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crafting a new life: how learning to knit taught me to let go and start again

(Image: Supplied)

(Image: Supplied)

I have spent the better part of my twenties working 80-hour weeks on an endless cycle of corporate deals.  It is at 3am during one of these weeks of sleep deprivation that I realise I need a new hobby.  Something to relax.  Something that doesn’t involve waking up at 5am, riding a bike and sweating litres in a dark room full of strangers.  Something that isn’t reading the comment threads beneath YouTube videos.  I’d tried life drawing, but doodling penises lost its novelty after a few sessions.  I’d tried print making, but found the studios too cold and industrial, the chemicals dizzying and the cleaning off-putting.  I’d tried pottery, but again, there’s a lot of cleaning.  I needed something cosy, something starkly different to the Kafkaesque procedures of my working life.

Knitting had always to my mind been a domestic pursuit, mainly practised by an older generation of women who had been taught the craft before the advent of the second wave of feminism.  The only people I knew who knitted were my grandmother and her sisters.  While I enjoyed watching these women twirl wool into rows of connected loops, clicking their needles in soothing, rhythmic patterns, I was an ungrateful recipient of the end results.  They were hideous and itched around the shoulders.  Nonetheless, having almost run the gamut of the art and craft scene, I decide to try knitting.

When I begin my foray, big things are happening in the world of knitting.  Yarn stores are popping up everywhere, the top knitting Instagrammers are gaining 1000′s of followers and Danish designers riding the Hygge wave are making tidy profits on their patterns.

The first time I enter a yarn store, I’m met by a cosy-looking shop assistant reading the latest copy of Mittens of Latvia.  She guides me through the wall of wool and needle sizes, advises me to follow a pattern, and encourages me to join a knit night (a social gathering of knitters).

Once home, I scan the pattern.  A mystifying collection of random number and letters.  “CO”. “Ktog”. “M1”. “C2R”. “C2F”. “C2L”.  Like many crafts, knitting has its own language.  A language comprised of indecipherable acronyms. Doubt sets in.  How much time will it take to learn this language?  It is at this point I realise that knitting is hard.  Knitting is a craft.

After a few rows of knitting and purling, my fingers begin to recognise the choreography.  With each twirl of the yarn and dip of the needle, my confidence grows.  I learn how to create new stitches. I learn how to cross 2 left and cross 2 right.  I learn the meaning of magical terms such as “purlwise”, “seed stitch”, “slip stitch” and “turning a heel”.

Encouraged by this progress, I decide to attend a knit night.  I leave work early (6pm) amid accusatory stares from co-workers and make my way to a cosy, narrow, two-storey yarn store.  The knitting circle, a hodgepodge clan of knit-wear clad ladies and two men, welcome me into their fold with discrete smiles and slight nods.  The main topic of discussion is a recent yarn fair, the price of yarn and the Real Housewives, all carried out without interruption to the swift and expert clicking of their circular needles.  I’m worried the circle will judge the comparably clumsy manner in which I wield my needles.  But no-one seems to notice or care.  There are no awkward introductions, discussion of professions or relationship status.  Vague references are made to partners, but only as ancillary actors in stories that centre around knitting ambitions and the next project.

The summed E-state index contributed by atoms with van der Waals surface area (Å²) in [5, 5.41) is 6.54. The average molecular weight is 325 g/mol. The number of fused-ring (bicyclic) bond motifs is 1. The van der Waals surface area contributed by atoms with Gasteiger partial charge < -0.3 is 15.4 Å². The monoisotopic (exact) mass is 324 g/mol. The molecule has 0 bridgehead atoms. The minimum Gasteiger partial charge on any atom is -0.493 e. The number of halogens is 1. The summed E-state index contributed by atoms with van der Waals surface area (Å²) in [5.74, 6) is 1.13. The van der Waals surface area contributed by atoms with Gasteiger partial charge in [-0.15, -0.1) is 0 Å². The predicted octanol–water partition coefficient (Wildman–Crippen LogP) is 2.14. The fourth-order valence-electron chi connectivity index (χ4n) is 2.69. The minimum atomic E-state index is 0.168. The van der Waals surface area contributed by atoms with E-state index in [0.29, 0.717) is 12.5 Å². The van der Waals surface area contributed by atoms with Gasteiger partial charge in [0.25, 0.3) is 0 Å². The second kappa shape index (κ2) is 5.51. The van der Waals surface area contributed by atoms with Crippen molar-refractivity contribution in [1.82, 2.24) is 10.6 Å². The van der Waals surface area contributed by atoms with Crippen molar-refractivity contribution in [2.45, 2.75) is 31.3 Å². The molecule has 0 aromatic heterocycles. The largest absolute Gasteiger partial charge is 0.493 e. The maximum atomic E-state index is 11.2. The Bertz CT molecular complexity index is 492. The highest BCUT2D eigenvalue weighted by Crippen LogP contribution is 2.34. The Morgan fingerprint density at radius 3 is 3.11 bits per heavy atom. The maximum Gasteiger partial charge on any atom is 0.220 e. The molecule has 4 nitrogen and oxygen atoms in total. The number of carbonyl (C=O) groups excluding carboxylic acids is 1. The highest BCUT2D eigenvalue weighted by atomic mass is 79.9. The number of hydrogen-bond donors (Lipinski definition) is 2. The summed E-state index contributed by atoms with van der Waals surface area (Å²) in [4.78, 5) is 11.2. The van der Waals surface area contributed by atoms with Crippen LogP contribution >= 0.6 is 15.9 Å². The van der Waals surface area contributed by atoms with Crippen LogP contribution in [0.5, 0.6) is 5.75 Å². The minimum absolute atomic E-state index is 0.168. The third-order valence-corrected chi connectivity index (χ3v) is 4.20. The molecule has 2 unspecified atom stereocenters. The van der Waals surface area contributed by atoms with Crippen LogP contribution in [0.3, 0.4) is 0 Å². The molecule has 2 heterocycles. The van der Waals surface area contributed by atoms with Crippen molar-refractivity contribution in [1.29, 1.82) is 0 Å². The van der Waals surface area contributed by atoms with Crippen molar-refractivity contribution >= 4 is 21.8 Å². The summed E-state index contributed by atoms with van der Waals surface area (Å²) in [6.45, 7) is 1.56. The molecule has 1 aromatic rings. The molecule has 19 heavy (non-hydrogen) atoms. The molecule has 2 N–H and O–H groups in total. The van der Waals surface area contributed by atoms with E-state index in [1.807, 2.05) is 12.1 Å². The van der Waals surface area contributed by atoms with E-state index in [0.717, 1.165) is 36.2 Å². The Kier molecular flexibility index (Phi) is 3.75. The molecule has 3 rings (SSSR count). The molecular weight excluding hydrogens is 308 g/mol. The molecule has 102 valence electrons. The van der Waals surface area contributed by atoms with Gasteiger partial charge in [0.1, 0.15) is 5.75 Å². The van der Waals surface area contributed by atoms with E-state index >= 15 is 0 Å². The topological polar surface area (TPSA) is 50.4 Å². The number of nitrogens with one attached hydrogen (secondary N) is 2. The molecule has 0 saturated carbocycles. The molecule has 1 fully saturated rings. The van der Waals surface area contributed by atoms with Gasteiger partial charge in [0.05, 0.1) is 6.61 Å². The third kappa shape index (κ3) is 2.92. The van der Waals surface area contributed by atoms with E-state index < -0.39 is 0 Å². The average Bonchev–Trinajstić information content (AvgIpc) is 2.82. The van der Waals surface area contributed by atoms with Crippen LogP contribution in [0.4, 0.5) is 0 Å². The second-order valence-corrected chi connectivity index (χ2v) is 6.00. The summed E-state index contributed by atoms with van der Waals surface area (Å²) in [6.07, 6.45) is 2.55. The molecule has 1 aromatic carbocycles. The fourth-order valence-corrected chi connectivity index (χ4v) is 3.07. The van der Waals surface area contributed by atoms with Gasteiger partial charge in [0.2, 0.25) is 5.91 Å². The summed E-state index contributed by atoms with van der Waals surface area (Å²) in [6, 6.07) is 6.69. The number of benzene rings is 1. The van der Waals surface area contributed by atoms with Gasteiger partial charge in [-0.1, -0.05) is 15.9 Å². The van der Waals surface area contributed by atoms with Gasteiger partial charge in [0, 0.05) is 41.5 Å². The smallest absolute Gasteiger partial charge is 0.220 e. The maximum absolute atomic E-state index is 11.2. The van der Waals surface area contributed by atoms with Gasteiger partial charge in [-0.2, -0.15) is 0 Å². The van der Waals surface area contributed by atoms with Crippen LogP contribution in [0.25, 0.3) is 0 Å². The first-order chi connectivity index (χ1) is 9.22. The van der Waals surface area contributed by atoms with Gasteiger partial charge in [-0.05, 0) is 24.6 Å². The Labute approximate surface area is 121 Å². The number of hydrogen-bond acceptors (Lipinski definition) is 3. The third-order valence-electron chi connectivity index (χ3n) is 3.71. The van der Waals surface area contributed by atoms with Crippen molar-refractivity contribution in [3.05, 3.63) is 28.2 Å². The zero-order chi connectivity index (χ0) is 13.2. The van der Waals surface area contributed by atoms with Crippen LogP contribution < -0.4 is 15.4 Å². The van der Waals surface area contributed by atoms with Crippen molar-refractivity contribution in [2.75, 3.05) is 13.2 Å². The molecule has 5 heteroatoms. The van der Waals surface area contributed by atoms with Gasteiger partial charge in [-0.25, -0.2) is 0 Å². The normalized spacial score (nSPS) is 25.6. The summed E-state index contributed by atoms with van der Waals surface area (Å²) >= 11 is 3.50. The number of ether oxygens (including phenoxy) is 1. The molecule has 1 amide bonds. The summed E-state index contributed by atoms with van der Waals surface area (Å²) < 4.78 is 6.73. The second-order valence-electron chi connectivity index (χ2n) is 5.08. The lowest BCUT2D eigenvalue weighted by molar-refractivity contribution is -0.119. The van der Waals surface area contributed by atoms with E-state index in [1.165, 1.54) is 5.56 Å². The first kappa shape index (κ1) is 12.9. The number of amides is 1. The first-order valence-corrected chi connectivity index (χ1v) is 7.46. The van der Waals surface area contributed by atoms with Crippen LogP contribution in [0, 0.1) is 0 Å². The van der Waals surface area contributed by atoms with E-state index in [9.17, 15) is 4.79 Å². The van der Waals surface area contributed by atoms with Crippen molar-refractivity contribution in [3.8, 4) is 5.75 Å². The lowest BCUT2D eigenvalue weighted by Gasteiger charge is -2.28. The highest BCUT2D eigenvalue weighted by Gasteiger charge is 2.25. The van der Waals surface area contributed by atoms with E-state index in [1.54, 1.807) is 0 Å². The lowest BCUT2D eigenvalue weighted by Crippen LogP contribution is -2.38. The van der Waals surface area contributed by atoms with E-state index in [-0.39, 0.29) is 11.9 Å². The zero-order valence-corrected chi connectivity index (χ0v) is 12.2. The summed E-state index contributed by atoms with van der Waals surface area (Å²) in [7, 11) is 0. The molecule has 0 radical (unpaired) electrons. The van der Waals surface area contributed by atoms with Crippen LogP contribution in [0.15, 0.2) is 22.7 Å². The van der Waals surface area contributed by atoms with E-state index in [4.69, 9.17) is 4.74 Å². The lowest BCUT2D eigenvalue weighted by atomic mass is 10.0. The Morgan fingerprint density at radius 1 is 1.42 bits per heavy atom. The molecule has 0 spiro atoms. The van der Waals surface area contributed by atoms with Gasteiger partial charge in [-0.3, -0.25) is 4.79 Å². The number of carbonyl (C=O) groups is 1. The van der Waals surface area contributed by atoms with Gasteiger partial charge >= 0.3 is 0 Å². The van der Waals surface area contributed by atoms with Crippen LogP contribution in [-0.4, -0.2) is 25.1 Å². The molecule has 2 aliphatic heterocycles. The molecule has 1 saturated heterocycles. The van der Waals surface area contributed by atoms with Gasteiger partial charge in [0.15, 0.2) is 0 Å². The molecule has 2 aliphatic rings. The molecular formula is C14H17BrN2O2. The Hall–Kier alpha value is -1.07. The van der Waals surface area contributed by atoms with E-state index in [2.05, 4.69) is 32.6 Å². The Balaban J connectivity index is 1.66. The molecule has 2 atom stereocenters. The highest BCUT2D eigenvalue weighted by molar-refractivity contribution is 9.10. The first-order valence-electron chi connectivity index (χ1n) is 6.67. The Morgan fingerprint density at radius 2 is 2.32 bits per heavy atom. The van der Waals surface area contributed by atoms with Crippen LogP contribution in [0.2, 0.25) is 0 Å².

Three weeks into my knitting foray and I’ve finished the beanie.  Worn it. Photographed and Instagrammed it.  The sense of achievement has overwhelmed me.  In a profession where my labour rarely bears tangible outcomes, as in things I can see, smell, feel and touch, I am oddly proud of my imperfect, hand-made beanie.  Addicted to the feeling, I’ve immediately decided to move on to mittens.

I finish a row and hold up my almost finished mitten for inspection.  It is at this point that I discover my mistake.  A small, misshapen hole.  I sigh and weigh up the options.

I have two choices.  One: Ignore it and live with the imperfection.  Unthinkable.  Two:  Patch it.  Live with it and the knowledge of shoddy craftsmanship.  An inelegant solution.  Still, I decide to patch it and continue.  In the end, the mittens turn out slightly too small.

Obviously, there was and still is a third option.  Option three is start again.  Starting again means hours of work with nothing to show for it.  Starting again means more work, with the same materials and without guaranteed success.  Starting again means admitting imperfection.  But starting again also means shedding the unwearable.  Starting from a clean slate.

I cut the finishing knot on my first mitten and begin to undo the stitches.

At some point during this knitting experiment, I quit my job.  While knitting didn’t compel me to make the decision, it did help me understand why.  If I can’t tolerate a pair of ill-fitting mittens, it would be ludicrous to continue with an ill-fitting job that takes up 80% of my life.  Of course, we can’t all quit our jobs and open Etsy stores.  The world does need corporate lawyers (or just more female members of the profession).  But we can try to spend more of our time learning new things, finding communities and creating things we like.  And if the glove really, truly doesn’t fit, we can start again.

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